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Enumeration and phenotypic characterization of synovial fluid multipotential mesenchymal progenitor cells in inflammatory and degenerative arthritis
Arthritis Res Thervolume 5, Article number: 138 (2003)
Synovial fluid (SF) contains rare clonogenic fibroblastic cells, but it is unknown whether these are true mesenchymal progenitor cells (MPCs) capable of trilineage differentiation or whether they participate in the pathogenesis of rheumatoid arthritis (RA). The present work evaluated SF for the presence of MPCs, to characterize these cells in relationship to bone marrow (BM) MPCs and to enumerate them in early and established RA, other inflammatory arthropathies and osteoarthritis (OA).
One hundred SF samples were evaluated (53 RA samples, 20 OA samples, 27 other samples). To investigate multipotentiality, cultures of SF-derived fibroblasts were subjected to chondrogenic, osteogenic and adipogenic differentiation assays, with BM-derived and skin-derived cultures used as positive and negative controls of differentiation. Trilineage differentiation of the individual clonogenic fibroblasts present was determined by direct measurements of produced Ca2+, sulphated glycosaminoglycan and lipid. Having established the MPC nature of individual SF clonogenic fibroblasts, fibroblast-colony forming unit assays were then used for enumeration of SF MPCs in early and late RA, OA and other arthropathies. The immunophenotype of SF MPCs before and after expansion was determined by multiparameter flow cytometry.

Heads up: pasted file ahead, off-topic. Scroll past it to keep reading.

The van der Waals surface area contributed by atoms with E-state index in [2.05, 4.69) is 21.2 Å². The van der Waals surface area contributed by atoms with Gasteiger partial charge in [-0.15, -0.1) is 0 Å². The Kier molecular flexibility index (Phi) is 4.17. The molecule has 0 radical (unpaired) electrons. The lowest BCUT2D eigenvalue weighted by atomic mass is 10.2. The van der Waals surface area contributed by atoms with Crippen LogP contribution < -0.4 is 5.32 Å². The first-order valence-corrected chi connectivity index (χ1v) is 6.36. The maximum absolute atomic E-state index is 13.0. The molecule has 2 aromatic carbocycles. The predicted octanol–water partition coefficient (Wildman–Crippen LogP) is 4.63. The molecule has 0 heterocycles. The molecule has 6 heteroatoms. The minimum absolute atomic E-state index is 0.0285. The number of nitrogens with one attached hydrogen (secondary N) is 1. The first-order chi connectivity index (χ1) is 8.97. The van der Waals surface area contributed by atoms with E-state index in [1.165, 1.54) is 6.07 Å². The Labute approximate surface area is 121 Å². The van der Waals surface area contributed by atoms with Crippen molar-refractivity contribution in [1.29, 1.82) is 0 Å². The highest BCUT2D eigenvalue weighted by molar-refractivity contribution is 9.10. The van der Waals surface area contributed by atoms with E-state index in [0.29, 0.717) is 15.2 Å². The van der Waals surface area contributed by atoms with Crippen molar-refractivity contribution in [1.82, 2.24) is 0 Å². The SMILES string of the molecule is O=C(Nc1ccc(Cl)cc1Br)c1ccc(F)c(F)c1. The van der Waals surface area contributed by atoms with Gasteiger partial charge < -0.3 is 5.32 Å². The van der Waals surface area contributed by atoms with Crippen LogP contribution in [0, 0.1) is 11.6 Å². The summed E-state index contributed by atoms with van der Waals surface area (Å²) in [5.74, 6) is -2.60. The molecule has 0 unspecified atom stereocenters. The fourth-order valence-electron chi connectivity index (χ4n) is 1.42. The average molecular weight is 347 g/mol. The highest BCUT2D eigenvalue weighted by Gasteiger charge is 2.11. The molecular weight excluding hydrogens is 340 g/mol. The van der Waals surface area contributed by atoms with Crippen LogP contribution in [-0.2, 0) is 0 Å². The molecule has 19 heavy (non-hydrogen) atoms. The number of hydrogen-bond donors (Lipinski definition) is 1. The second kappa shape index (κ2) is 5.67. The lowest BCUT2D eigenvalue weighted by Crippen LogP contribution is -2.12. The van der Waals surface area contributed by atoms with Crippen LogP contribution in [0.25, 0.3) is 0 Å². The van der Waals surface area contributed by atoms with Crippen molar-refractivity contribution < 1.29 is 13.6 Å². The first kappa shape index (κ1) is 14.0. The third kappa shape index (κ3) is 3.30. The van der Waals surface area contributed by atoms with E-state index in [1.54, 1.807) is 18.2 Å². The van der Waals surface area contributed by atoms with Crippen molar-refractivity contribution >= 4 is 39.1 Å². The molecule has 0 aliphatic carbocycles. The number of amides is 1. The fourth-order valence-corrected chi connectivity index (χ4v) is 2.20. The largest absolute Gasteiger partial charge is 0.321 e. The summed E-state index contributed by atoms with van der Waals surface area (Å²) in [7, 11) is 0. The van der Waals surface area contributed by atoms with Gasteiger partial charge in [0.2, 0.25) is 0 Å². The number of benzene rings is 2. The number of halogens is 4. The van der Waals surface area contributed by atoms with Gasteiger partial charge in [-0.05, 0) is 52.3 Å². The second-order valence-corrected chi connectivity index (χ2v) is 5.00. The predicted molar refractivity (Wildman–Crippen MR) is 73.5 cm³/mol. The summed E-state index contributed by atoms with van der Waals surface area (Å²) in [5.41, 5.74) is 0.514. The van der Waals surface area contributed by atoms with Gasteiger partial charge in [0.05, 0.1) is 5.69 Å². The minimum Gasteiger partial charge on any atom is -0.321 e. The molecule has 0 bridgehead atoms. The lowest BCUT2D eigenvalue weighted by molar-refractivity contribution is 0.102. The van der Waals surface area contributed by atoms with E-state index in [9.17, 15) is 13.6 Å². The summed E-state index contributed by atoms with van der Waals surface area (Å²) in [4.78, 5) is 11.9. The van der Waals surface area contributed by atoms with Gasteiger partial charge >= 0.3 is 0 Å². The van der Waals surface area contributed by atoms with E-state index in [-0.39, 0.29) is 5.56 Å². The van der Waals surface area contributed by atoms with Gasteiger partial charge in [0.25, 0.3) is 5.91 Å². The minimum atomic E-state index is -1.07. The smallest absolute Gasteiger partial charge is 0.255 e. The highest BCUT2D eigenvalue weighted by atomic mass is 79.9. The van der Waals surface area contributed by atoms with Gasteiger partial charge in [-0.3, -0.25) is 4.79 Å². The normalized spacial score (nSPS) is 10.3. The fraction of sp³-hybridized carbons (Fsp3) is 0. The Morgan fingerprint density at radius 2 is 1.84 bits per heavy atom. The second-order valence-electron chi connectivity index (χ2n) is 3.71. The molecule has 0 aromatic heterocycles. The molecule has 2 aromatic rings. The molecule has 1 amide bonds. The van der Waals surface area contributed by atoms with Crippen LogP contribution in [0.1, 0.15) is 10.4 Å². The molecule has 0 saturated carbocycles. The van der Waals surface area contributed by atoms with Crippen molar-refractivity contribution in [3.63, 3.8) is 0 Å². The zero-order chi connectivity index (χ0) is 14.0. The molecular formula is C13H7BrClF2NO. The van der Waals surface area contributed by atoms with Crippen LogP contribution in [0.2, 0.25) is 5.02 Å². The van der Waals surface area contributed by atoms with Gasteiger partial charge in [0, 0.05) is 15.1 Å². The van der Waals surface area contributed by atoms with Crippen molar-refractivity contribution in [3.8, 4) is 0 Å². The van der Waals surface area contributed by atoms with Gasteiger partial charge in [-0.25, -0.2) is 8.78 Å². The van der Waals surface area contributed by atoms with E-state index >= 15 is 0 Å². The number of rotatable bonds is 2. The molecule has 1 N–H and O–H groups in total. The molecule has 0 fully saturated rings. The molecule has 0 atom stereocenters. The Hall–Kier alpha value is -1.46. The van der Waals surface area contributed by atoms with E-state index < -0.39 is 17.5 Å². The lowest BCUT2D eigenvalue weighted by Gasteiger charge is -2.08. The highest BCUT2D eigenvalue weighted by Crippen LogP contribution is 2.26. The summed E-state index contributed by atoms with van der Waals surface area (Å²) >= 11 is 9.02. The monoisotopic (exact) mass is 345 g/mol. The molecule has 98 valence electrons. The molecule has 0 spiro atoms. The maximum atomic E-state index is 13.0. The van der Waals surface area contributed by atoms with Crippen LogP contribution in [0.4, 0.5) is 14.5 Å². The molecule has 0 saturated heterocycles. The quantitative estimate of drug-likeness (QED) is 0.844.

Regardless of the nature of arthritis, polyclonal cultures of SF-derived fibroblastic cells possessed trilineage mesenchymal differentiation potentials. Individual clonogenic SF fibroblasts were also tripotential, confirming the MPC nature of SF cells. The number of MPCs in 1 ml SF was significantly higher in OA (median, 37) compared with RA (median, 2; P < 0.00001), corresponding to an average frequency of 2000 and 2 cells per 106 of total cells, respectively. These differences were independent of SF volumes and inflammatory cell influx. No significant differences in MPC numbers were found between early and late RA (median, 3 and 2 cells/ml, respectively). Culture-expanded SF and BM MPCs had a similar phenotype (CD45negD7-FIBposCD13posCD105posCD55posCD10pos) but rare SF MPCs expressed low-affinity nerve growth factor receptor prior to expansion, a distinct marker of in vivo BM MPCs.
This work shows the presence of rare clonogenic tripotential MPCs in the SF, and is the first study to demonstrate that MPCs from two different anatomic sites have the same distinctive phenotype in vivo. The relative absence of SF MPCs in early and late RA does not support the concept of significant involvement in disease pathogenesis, but the relative abundance of these in OA provides the first direct evidence for MPC involvement in attempted joint repair in adults.